Lifelong learning, healthy and successful aging and brain plasticity, i.e. the brain’s ability to change, are the scientist’s research priorities. “It was previously thought that brain development was limited to childhood and that the brain had finished learning when this phase was completed,” says the 52-year-old. But that is not true, the brain retains its plasticity until old age.
“The brain is a network that continuously regenerates itself and forms new connections,” explains Godde. “This depends on what the brain is required to do. If these requirements change, the brain changes. When I learn something, new connections are formed and therefore new networks. The important things are retained. The brain can undergo extreme changes over a lifespan.” It is thus important for young people to learn many new things about the world quickly. In contrast, older people build on the knowledge gained from their experiences to solve problems. The brain works differently at this age and this is often interpreted as decline.
Godde’s research group has proven this process in several trials, for example in tests on hand dexterity. Tying shoelaces, closing buttons or taking an egg without dropping it are important requirements for older people for participating in daily life. Test subjects of various ages were tested to find out how well they can differentiate between different surfaces and feel or stack objects. When measuring brain activity, it can be seen that new networks are formed in the brain and stored. “Both specific functions as well as the general capacity of the brain can be trained,” says Godde. It is important to remain active. Endurance training improves the blood flow to the brain.
Despite these findings, the view that older people cannot learn anything new is still widespread. Godde is fighting this attitude. “Our studies prove the exact opposite. Whoever wants to can still play the piano in old age provided their muscles and hands are healthy”.
The scientist, who trains his coordination skills on the golf course, also teaches his students the basics about neuroscience. As is usual at the international, English-medium university, the students come to Bremen from a wide variety of countries. “This cultural diversity is extremely enriching,” says Godde. “The students are highly motivated and interested. They come up with their own project ideas, which are often very advanced – it’s really great”.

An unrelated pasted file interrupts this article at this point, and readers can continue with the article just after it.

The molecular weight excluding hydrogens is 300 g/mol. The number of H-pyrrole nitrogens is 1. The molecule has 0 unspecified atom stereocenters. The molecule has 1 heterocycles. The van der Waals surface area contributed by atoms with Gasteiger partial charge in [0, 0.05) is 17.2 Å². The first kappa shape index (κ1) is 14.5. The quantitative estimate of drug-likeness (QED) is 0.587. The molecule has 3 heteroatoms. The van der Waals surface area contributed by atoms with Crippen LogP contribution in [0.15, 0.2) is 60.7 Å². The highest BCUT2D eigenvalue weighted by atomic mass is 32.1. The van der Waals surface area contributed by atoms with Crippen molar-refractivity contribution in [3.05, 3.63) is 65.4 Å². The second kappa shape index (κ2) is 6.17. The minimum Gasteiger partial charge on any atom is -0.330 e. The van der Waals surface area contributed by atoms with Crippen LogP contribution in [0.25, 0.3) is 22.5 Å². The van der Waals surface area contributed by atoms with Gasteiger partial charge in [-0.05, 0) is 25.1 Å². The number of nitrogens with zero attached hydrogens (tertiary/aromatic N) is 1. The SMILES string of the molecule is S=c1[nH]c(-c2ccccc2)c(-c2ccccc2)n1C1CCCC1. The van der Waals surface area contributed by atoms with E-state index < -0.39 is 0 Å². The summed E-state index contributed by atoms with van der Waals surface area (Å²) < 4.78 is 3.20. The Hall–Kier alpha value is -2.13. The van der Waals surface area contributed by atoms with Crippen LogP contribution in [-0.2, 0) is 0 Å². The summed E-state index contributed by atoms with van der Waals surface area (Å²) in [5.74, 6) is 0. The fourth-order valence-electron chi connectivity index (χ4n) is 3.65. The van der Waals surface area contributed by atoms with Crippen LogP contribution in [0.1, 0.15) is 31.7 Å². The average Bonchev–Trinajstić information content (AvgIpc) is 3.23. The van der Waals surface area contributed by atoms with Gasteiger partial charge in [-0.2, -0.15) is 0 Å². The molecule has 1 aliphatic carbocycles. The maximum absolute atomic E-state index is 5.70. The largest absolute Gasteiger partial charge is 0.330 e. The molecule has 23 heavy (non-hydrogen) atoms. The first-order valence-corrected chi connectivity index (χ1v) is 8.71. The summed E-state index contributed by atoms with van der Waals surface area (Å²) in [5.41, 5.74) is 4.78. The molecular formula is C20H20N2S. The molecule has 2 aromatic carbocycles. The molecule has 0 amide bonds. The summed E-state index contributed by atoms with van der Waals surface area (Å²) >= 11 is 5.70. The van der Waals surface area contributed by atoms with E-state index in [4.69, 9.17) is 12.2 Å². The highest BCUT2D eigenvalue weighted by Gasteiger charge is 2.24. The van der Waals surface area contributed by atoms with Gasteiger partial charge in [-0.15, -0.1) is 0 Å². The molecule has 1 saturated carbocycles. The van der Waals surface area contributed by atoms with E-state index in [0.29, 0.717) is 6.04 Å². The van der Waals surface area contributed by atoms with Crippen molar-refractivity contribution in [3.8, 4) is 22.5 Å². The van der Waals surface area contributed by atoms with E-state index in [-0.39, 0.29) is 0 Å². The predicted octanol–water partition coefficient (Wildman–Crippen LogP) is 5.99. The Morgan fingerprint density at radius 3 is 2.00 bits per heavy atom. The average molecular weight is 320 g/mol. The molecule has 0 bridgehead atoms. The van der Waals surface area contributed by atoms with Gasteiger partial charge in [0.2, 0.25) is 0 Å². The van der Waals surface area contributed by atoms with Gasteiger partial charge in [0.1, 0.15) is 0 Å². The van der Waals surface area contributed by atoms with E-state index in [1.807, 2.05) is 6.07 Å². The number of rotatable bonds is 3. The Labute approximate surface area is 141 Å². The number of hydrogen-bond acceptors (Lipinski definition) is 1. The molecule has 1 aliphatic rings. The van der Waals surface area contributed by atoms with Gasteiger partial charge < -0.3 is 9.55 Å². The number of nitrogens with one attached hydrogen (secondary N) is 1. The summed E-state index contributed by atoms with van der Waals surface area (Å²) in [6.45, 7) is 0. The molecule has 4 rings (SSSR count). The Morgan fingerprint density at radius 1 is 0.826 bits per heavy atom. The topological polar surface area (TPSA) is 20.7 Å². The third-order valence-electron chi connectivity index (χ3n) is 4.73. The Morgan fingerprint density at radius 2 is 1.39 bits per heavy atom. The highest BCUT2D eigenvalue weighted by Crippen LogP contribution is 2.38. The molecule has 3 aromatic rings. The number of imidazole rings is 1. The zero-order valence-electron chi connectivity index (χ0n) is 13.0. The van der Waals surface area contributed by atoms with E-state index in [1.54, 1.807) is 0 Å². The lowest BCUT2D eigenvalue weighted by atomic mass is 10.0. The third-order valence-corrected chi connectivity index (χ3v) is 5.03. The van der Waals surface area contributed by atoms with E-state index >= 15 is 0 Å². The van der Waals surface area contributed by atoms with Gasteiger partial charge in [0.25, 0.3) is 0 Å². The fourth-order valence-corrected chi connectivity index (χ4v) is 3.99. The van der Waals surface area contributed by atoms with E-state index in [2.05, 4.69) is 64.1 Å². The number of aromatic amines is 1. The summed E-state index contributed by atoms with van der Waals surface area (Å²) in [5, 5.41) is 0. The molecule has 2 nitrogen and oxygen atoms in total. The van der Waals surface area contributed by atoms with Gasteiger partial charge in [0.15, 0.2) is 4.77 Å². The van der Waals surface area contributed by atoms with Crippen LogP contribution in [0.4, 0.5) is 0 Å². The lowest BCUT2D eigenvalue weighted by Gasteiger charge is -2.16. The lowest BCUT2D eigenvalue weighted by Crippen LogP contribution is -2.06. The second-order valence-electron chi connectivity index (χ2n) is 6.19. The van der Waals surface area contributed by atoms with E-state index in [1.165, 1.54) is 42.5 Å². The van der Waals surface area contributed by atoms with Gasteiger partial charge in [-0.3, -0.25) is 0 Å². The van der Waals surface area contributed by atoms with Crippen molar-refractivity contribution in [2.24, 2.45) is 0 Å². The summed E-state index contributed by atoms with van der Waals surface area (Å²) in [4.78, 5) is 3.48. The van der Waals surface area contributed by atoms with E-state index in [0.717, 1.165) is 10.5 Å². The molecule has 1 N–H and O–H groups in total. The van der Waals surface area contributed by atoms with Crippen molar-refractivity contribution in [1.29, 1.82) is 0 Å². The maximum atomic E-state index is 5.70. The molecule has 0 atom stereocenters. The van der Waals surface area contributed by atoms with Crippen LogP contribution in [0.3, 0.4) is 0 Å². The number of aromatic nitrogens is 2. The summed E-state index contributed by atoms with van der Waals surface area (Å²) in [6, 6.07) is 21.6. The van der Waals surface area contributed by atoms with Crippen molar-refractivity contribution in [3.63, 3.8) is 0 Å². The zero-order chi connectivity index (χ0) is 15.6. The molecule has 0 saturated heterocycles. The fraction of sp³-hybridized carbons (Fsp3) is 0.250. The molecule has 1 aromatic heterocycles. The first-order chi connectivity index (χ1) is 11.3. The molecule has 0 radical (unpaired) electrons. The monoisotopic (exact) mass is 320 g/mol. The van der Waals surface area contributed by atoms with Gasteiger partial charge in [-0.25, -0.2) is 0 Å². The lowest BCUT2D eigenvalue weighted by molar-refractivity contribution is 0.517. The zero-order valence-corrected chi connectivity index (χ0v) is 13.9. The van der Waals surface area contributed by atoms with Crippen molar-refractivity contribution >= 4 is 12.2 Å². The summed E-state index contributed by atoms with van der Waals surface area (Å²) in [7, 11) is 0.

The trained biologist has been teaching and researching at Jacobs University since 2005. He values the interdisciplinary nature of the University as well as the close contact with colleagues in other specialist areas. “We need the knowledge of biologists, mathematicians, physicians and psychologists. The brain can only be understood interdisciplinarily”.
Interdisciplinary learning is also about further studies, which Godde is also responsible for as an academic coordinator: the “Medical Preparatory Year” (MedPrep), a one-year preparatory program for medical studies. This program prepares students for their future studies in a targeted way by providing scientific foundations and giving them their first practical experiences. Godde is certain of one thing: “The knowledge that they gain from us significantly improves their chances of gaining a place to study medicine and to also graduate successfully at the end of their studies”.
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About Jacobs University:
Jacobs University is a private, independent, English-language university in Bremen. Young people from all over the world study here in preparatory, Bachelor, Master, and PhD programs. Internationality and transdisciplinarity are special features of Jacobs University: research and teaching don’t just pursue a single approach, they address issues from the perspectives of multiple disciplines. This principle makes Jacobs graduates highly sought-after new talents who successfully strike out on international career paths.
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